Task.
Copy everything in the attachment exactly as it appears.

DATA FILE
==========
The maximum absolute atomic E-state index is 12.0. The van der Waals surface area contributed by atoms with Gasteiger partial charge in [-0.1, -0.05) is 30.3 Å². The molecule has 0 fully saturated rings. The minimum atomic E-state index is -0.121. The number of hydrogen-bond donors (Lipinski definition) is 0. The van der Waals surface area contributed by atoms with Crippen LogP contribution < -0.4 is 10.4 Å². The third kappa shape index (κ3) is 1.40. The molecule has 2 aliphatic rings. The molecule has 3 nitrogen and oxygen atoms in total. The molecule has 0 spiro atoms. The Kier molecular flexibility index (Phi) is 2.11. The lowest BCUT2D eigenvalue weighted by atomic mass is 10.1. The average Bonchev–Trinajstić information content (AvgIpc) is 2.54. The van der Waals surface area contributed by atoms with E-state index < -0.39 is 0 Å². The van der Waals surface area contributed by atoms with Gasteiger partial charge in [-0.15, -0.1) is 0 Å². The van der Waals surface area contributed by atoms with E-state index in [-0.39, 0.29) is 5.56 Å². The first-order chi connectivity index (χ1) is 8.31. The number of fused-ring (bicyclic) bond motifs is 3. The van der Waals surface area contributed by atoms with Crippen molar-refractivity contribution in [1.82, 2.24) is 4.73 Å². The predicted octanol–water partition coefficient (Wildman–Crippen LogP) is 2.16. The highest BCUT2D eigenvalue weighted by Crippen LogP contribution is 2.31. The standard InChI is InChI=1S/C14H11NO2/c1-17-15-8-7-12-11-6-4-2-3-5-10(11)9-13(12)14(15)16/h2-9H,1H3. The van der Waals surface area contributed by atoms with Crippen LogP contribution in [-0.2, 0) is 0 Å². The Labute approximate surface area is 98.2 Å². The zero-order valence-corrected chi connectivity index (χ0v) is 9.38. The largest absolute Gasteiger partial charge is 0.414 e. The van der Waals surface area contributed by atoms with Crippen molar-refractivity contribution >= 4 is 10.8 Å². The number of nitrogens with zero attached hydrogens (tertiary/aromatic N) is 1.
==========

The maximum absolute atomic E-state index is 12.0. The van der Waals surface area contributed by atoms with Gasteiger partial charge in [-0.1, -0.05) is 30.3 Å². The molecule has 0 fully saturated rings. The minimum atomic E-state index is -0.121. The number of hydrogen-bond donors (Lipinski definition) is 0. The van der Waals surface area contributed by atoms with Crippen LogP contribution < -0.4 is 10.4 Å². The third kappa shape index (κ3) is 1.40. The molecule has 2 aliphatic rings. The molecule has 3 nitrogen and oxygen atoms in total. The molecule has 0 spiro atoms. The Kier molecular flexibility index (Phi) is 2.11. The lowest BCUT2D eigenvalue weighted by atomic mass is 10.1. The average Bonchev–Trinajstić information content (AvgIpc) is 2.54. The van der Waals surface area contributed by atoms with E-state index < -0.39 is 0 Å². The van der Waals surface area contributed by atoms with Gasteiger partial charge in [-0.15, -0.1) is 0 Å². The van der Waals surface area contributed by atoms with E-state index in [-0.39, 0.29) is 5.56 Å². The first-order chi connectivity index (χ1) is 8.31. The number of fused-ring (bicyclic) bond motifs is 3. The van der Waals surface area contributed by atoms with Crippen molar-refractivity contribution in [1.82, 2.24) is 4.73 Å². The predicted octanol–water partition coefficient (Wildman–Crippen LogP) is 2.16. The highest BCUT2D eigenvalue weighted by Crippen LogP contribution is 2.31. The standard InChI is InChI=1S/C14H11NO2/c1-17-15-8-7-12-11-6-4-2-3-5-10(11)9-13(12)14(15)16/h2-9H,1H3. The van der Waals surface area contributed by atoms with Crippen LogP contribution in [-0.2, 0) is 0 Å². The Labute approximate surface area is 98.2 Å². The zero-order valence-corrected chi connectivity index (χ0v) is 9.38. The largest absolute Gasteiger partial charge is 0.414 e. The van der Waals surface area contributed by atoms with Crippen molar-refractivity contribution >= 4 is 10.8 Å². The number of nitrogens with zero attached hydrogens (tertiary/aromatic N) is 1.